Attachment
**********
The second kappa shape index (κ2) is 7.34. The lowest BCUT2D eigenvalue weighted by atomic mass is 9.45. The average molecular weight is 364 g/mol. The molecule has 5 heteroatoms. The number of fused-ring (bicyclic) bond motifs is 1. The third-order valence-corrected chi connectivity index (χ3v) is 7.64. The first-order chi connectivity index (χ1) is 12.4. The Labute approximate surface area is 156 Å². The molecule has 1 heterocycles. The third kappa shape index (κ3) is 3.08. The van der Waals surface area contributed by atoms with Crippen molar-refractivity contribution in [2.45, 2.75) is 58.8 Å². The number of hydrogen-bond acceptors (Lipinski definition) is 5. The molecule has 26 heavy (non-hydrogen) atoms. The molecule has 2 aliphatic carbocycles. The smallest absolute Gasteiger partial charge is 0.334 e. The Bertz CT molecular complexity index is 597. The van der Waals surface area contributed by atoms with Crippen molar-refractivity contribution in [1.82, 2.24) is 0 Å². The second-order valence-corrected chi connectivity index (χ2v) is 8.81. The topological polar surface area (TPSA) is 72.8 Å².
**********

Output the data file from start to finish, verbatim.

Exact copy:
The second kappa shape index (κ2) is 7.34. The lowest BCUT2D eigenvalue weighted by atomic mass is 9.45. The average molecular weight is 364 g/mol. The molecule has 5 heteroatoms. The number of fused-ring (bicyclic) bond motifs is 1. The third-order valence-corrected chi connectivity index (χ3v) is 7.64. The first-order chi connectivity index (χ1) is 12.4. The Labute approximate surface area is 156 Å². The molecule has 1 heterocycles. The third kappa shape index (κ3) is 3.08. The van der Waals surface area contributed by atoms with Crippen molar-refractivity contribution in [2.45, 2.75) is 58.8 Å². The number of hydrogen-bond acceptors (Lipinski definition) is 5. The molecule has 26 heavy (non-hydrogen) atoms. The molecule has 2 aliphatic carbocycles. The smallest absolute Gasteiger partial charge is 0.334 e. The Bertz CT molecular complexity index is 597. The van der Waals surface area contributed by atoms with Crippen molar-refractivity contribution in [1.82, 2.24) is 0 Å². The second-order valence-corrected chi connectivity index (χ2v) is 8.81. The topological polar surface area (TPSA) is 72.8 Å².